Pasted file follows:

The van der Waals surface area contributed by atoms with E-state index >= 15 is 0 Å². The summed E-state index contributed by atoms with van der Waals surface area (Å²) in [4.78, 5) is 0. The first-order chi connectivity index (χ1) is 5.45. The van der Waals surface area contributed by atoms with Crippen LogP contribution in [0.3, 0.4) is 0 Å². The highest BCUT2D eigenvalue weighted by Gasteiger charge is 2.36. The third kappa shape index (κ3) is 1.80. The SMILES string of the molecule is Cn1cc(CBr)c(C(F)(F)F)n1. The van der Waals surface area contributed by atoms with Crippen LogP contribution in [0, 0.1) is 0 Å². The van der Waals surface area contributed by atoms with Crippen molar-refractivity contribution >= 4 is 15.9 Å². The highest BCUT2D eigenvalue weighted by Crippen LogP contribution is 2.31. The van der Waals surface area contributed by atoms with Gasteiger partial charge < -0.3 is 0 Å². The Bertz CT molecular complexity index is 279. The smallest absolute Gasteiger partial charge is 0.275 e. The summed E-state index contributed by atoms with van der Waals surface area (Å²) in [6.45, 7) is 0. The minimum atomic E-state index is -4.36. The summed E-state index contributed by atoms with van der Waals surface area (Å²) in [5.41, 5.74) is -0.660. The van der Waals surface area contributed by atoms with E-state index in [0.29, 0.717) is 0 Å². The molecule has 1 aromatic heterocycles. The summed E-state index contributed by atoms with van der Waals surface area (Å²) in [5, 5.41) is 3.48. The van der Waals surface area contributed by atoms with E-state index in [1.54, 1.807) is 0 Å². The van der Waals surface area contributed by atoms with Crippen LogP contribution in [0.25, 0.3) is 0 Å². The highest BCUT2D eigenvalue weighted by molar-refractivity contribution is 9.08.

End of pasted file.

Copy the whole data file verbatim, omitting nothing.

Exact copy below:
The van der Waals surface area contributed by atoms with E-state index >= 15 is 0 Å². The summed E-state index contributed by atoms with van der Waals surface area (Å²) in [4.78, 5) is 0. The first-order chi connectivity index (χ1) is 5.45. The van der Waals surface area contributed by atoms with Crippen LogP contribution in [0.3, 0.4) is 0 Å². The highest BCUT2D eigenvalue weighted by Gasteiger charge is 2.36. The third kappa shape index (κ3) is 1.80. The SMILES string of the molecule is Cn1cc(CBr)c(C(F)(F)F)n1. The van der Waals surface area contributed by atoms with Crippen LogP contribution in [0, 0.1) is 0 Å². The van der Waals surface area contributed by atoms with Crippen molar-refractivity contribution >= 4 is 15.9 Å². The highest BCUT2D eigenvalue weighted by Crippen LogP contribution is 2.31. The van der Waals surface area contributed by atoms with Gasteiger partial charge < -0.3 is 0 Å². The Bertz CT molecular complexity index is 279. The smallest absolute Gasteiger partial charge is 0.275 e. The summed E-state index contributed by atoms with van der Waals surface area (Å²) in [6.45, 7) is 0. The minimum atomic E-state index is -4.36. The summed E-state index contributed by atoms with van der Waals surface area (Å²) in [5.41, 5.74) is -0.660. The van der Waals surface area contributed by atoms with E-state index in [0.29, 0.717) is 0 Å². The molecule has 1 aromatic heterocycles. The summed E-state index contributed by atoms with van der Waals surface area (Å²) in [5, 5.41) is 3.48. The van der Waals surface area contributed by atoms with E-state index in [1.54, 1.807) is 0 Å². The van der Waals surface area contributed by atoms with Crippen LogP contribution in [0.25, 0.3) is 0 Å². The highest BCUT2D eigenvalue weighted by molar-refractivity contribution is 9.08.